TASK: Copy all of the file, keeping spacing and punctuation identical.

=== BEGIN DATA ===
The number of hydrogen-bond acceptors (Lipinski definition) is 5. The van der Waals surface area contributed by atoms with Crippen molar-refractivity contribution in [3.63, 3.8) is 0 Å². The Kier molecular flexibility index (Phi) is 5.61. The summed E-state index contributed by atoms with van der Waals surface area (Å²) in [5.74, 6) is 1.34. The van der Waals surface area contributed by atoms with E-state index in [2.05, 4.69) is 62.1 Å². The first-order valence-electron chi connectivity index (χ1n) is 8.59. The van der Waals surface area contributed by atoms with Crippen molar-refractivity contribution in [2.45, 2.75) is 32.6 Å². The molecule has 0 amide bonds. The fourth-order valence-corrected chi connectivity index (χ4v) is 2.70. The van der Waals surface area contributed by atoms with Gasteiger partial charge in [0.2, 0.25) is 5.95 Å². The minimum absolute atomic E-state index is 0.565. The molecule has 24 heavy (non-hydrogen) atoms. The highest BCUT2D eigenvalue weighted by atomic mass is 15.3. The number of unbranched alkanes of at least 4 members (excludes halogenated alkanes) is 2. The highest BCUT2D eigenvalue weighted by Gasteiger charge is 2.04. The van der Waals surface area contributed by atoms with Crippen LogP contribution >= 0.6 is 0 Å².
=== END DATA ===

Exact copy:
The number of hydrogen-bond acceptors (Lipinski definition) is 5. The van der Waals surface area contributed by atoms with Crippen molar-refractivity contribution in [3.63, 3.8) is 0 Å². The Kier molecular flexibility index (Phi) is 5.61. The summed E-state index contributed by atoms with van der Waals surface area (Å²) in [5.74, 6) is 1.34. The van der Waals surface area contributed by atoms with E-state index in [2.05, 4.69) is 62.1 Å². The first-order valence-electron chi connectivity index (χ1n) is 8.59. The van der Waals surface area contributed by atoms with Crippen molar-refractivity contribution in [2.45, 2.75) is 32.6 Å². The molecule has 0 amide bonds. The fourth-order valence-corrected chi connectivity index (χ4v) is 2.70. The van der Waals surface area contributed by atoms with Gasteiger partial charge in [0.2, 0.25) is 5.95 Å². The minimum absolute atomic E-state index is 0.565. The molecule has 24 heavy (non-hydrogen) atoms. The highest BCUT2D eigenvalue weighted by atomic mass is 15.3. The number of unbranched alkanes of at least 4 members (excludes halogenated alkanes) is 2. The highest BCUT2D eigenvalue weighted by Gasteiger charge is 2.04. The van der Waals surface area contributed by atoms with Crippen LogP contribution >= 0.6 is 0 Å².